nano /etc/pacman.conf to edit that file. (While this can often be done from within your GUI frontend of choice, such as Shaman, sometimes it is more accurate to do it right from the CLI. It is suggested that you clean up any accumulated junk while in the file.)
One is simply going to be changing the locations of repositories in which pacman searches for programs. Remarking out any existing repos by the use of the pound sign at the beginning of the line will leave the current ones without making them accessible to pacman and the package management system.
For instance, to add a repository from the ARM, one simply remarks-out the old line and adds the appropriate directory location in the format:
[core] #Server=http://mirrors.gigenet.com/archlinux/core/os/i686 Server=http://arm.konnichi.com/2009/11/01/core/os/i686
In this example, the date section is taking whatever packages are available as of the date of November 1st, 2009. Please note that all repositories are snapshots of the official repositories. You need only change the mirror in
/etc/pacman.d/mirrorlist, placing an ARM mirror at the top.
e.g http://arm.konnichi.com/2009/11/01/$repo/os/i686 to sync all official repositories listed in
/etc/pacman.conf to the chosen ARM mirror then update with:
pacman -Syy # refresh the sync databases pacman -Suu # downgrade all packages with a lower version in the repos
This alone does not guarantee a seamless rollback as there are sometimes package conflicts with regards to version numbers, etc. If you know the repository it may be easier to visit the global mirror, e.g http://arm.konnichi.com/core/os/i686, note the omission of the date.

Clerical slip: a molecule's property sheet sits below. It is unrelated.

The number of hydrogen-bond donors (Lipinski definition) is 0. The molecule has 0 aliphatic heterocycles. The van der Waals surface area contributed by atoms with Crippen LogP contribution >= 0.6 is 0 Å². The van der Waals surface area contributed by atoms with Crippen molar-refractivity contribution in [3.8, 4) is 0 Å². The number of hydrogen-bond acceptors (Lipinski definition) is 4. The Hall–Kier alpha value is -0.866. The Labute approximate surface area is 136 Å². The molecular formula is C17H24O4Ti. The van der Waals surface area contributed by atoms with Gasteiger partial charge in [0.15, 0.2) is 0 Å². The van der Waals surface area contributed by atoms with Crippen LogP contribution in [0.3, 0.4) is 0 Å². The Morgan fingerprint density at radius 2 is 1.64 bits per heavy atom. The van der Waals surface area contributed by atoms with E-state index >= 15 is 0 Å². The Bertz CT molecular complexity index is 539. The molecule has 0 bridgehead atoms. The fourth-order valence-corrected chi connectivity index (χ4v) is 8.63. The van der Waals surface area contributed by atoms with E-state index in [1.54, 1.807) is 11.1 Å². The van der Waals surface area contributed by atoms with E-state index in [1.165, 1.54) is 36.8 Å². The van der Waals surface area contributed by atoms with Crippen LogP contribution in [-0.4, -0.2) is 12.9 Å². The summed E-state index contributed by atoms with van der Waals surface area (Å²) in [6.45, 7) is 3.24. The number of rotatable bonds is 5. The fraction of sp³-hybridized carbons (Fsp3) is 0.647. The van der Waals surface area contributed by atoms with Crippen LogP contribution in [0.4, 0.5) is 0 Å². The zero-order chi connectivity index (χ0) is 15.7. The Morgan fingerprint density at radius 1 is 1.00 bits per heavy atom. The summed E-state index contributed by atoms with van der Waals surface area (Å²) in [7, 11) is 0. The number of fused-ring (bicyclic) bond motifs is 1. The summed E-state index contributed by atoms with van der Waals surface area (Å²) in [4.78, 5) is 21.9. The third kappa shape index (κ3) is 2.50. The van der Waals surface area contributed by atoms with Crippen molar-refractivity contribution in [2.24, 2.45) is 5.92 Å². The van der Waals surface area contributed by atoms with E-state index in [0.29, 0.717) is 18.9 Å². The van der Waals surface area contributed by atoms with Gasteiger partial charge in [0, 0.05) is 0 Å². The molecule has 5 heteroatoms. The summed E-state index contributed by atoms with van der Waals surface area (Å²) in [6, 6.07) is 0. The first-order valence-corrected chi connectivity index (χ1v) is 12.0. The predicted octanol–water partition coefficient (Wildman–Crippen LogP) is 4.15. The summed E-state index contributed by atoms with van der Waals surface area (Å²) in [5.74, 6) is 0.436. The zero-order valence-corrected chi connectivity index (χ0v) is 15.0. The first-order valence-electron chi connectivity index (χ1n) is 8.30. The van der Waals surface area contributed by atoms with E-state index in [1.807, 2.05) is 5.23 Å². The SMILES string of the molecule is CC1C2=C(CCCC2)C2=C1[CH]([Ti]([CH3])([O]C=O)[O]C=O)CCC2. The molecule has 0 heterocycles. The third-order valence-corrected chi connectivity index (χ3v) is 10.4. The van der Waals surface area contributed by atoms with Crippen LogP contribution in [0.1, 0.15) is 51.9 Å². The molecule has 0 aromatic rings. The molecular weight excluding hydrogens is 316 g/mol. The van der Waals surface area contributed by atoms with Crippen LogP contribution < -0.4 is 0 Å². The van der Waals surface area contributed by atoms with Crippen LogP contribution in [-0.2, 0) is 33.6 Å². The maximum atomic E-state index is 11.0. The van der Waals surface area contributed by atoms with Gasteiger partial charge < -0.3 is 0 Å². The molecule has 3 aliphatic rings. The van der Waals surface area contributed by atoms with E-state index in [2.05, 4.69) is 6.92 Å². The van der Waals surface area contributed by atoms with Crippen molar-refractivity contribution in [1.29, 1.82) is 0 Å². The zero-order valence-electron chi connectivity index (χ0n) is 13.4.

What about dependencies?
- Q: I can not downgrade a package, because of dependencies.
- A: You can ignore dependencies when upgrading or removing with 'd'. e.g. pacman -Ud pkgpkgname-olderpkgver.pkg.tar.gz but this might break your system further.
Stopping Pacman from updating certain packages
- Q: How do I stop Pacman from upgrading downgraded packages?
- A: With the "IgnorePkg" variable in
"IgnorePkg = package1 package2 ..." in your
pacman.conf instructs Pacman to ignore any upgrades for selected packages when performing a --sysupgrade.
Reverting to a Savepoint
- Q: I want to go back to how my system was yesterday.
- A: It is easy provided you enabled periodic snapshots.
You can rely on a logical volume manager (LVM) for creating and maintaining snapshots. These snapshots should not be confused with CVS snapshots. LVM snapshots are kernel-level filesystem snapshots that, unlike a full backup, use a COW (copy-on-write) scheme which means that it occupies very little disk space so long as no files were modified, and if files were modified, the snapshot occupies only a little more than the disk space needed to store the pre-modified files. This usually means that you can snapshot a 35GB system with only 2GB free space, considering that pacman -Sy will likely modify far less than 2GB of data. If the state of your system after the upgrade is undesirable, you can quickly rollback to previous snapshot images of your system.